But you need to ensure you’re up to speed on not just what they are, but how they can help you (yes help, not take your job away).
Do you know what your future holds in the face of the insurance industry’s increasing adoption of AI and Robotic Process Automation (RPA)?
Some mundane tasks will be left to machines, allowing you to focus on developing your analytical and strategic skills, thereby adding more value.
What about how IoT can assist?
Here’s a current example from the car insurance industry.
Metromile, a San-Francisco based insurer, offer a pay-by-the-mile based premium, significantly reducing their overall premium rate.
They give customers a free dongle to plug into their car which the company then uses to track miles. It also has an in-built GPS that connects to a mobile app, helping customers locate their car in a parking lot, or alerting them should their car need maintenance, way before a problem occurs.
Using IoT, Metromile have created a highly personalised – and brand new – form of insurance. Other US-based insurers have been naturally quick to follow suit.
This is just one example of how tech can positively impact the insurance industry. Your job is to adopt it to make your role easier, freeing up your time to focus on the more important skills you possess: building relationships and communicating with clients, colleagues and senior management.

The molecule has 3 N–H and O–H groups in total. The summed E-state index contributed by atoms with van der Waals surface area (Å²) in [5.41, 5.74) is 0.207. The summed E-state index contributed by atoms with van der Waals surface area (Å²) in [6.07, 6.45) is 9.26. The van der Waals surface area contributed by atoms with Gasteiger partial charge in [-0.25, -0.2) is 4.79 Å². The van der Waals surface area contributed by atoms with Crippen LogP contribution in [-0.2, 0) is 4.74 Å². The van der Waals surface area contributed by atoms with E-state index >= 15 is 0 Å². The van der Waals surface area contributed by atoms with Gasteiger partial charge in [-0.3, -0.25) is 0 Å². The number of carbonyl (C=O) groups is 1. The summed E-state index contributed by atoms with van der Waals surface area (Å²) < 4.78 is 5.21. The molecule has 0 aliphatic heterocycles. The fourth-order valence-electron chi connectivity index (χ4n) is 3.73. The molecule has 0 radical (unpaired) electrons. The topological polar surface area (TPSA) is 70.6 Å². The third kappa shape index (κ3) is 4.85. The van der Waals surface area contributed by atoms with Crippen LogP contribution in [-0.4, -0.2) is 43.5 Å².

4. Broadening Your Specialised Product Knowledge
It’s a given that to succeed in insurance broking, you’ve got to be familiar with the risk landscape, the products being offered to mitigate them, and the needs of customers.
But in today’s insurance market there are new risks, such as privacy or cyber breaches, climate change or building construction failures, to name a few.
Don’t let yourself be locked into a too-narrow specialisation. Life insurance experts should develop knowledge about insurance products for SMEs. Property insurance specialists need to brush up on their understanding of trauma insurance. What about insurance for tradies or farmers, or professional indemnity? A broad knowledge of all facets of your industry will always pay dividends, and may lead to increased revenue for your organisation.
5. Being Ever Curious And Always Learning
It’s vital to stay up-to-date no matter where you are in your insurance career. Remaining relevant in your role depends on it.
There are plenty of continuing professional development opportunities available for brokers, for example. But whatever your insurance role is, you can go another step with a formal qualification.
For example, a Diploma of Financial Services can help you further hone your problem solving and analytical skills, as well as give you extra strategies for managing customer relationships.
ANZIIF offers tailored Skills Units at Foundation, Intermediate and Specialised levels for Claims, Broking and Underwriting.
Reach Out To Us For More Assistance
Insurance professionals who nurture these five skills are highly likely to be the winners in a competitive and ever-changing market.
Here at Ensure, we’re always keen to connect with candidates like you. With a wide network and strong business relationships, we’re well placed to find you an opportunity that allows you to showcase your skills, and grow your career far into the future.
Get in touch today for a confidential chat.